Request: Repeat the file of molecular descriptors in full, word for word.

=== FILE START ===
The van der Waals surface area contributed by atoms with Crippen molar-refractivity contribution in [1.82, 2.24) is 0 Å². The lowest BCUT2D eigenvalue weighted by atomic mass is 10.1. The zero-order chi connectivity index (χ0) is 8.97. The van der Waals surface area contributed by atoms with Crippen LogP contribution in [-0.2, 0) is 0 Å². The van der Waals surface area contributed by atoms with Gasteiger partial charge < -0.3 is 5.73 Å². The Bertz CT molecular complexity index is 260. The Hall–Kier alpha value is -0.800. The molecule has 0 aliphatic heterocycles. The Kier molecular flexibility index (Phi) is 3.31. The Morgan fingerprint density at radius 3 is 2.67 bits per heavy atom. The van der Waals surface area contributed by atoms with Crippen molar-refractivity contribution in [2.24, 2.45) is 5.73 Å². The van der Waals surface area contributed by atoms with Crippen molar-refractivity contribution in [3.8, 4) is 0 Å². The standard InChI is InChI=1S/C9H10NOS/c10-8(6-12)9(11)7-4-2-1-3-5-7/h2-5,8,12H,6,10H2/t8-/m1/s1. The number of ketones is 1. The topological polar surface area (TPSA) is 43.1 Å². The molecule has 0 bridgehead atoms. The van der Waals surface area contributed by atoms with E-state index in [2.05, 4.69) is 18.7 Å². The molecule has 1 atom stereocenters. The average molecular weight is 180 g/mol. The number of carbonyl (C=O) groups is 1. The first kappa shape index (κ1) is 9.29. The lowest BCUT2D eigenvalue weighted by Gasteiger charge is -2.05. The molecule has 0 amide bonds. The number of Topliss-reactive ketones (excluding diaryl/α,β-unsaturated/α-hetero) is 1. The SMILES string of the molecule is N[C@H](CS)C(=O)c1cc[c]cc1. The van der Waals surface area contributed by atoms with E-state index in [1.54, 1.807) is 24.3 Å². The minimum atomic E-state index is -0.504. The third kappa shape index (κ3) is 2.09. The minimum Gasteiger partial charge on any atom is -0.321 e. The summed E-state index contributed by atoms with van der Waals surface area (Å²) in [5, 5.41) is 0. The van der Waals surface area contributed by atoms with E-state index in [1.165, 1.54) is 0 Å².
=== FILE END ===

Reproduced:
The van der Waals surface area contributed by atoms with Crippen molar-refractivity contribution in [1.82, 2.24) is 0 Å². The lowest BCUT2D eigenvalue weighted by atomic mass is 10.1. The zero-order chi connectivity index (χ0) is 8.97. The van der Waals surface area contributed by atoms with Crippen LogP contribution in [-0.2, 0) is 0 Å². The van der Waals surface area contributed by atoms with Gasteiger partial charge < -0.3 is 5.73 Å². The Bertz CT molecular complexity index is 260. The Hall–Kier alpha value is -0.800. The molecule has 0 aliphatic heterocycles. The Kier molecular flexibility index (Phi) is 3.31. The Morgan fingerprint density at radius 3 is 2.67 bits per heavy atom. The van der Waals surface area contributed by atoms with Crippen molar-refractivity contribution in [2.24, 2.45) is 5.73 Å². The van der Waals surface area contributed by atoms with Crippen molar-refractivity contribution in [3.8, 4) is 0 Å². The standard InChI is InChI=1S/C9H10NOS/c10-8(6-12)9(11)7-4-2-1-3-5-7/h2-5,8,12H,6,10H2/t8-/m1/s1. The number of ketones is 1. The topological polar surface area (TPSA) is 43.1 Å². The molecule has 0 bridgehead atoms. The van der Waals surface area contributed by atoms with E-state index in [2.05, 4.69) is 18.7 Å². The molecule has 1 atom stereocenters. The average molecular weight is 180 g/mol. The number of carbonyl (C=O) groups is 1. The first kappa shape index (κ1) is 9.29. The lowest BCUT2D eigenvalue weighted by Gasteiger charge is -2.05. The molecule has 0 amide bonds. The number of Topliss-reactive ketones (excluding diaryl/α,β-unsaturated/α-hetero) is 1. The SMILES string of the molecule is N[C@H](CS)C(=O)c1cc[c]cc1. The van der Waals surface area contributed by atoms with E-state index in [1.54, 1.807) is 24.3 Å². The minimum atomic E-state index is -0.504. The third kappa shape index (κ3) is 2.09. The minimum Gasteiger partial charge on any atom is -0.321 e. The summed E-state index contributed by atoms with van der Waals surface area (Å²) in [5, 5.41) is 0. The van der Waals surface area contributed by atoms with E-state index in [1.165, 1.54) is 0 Å².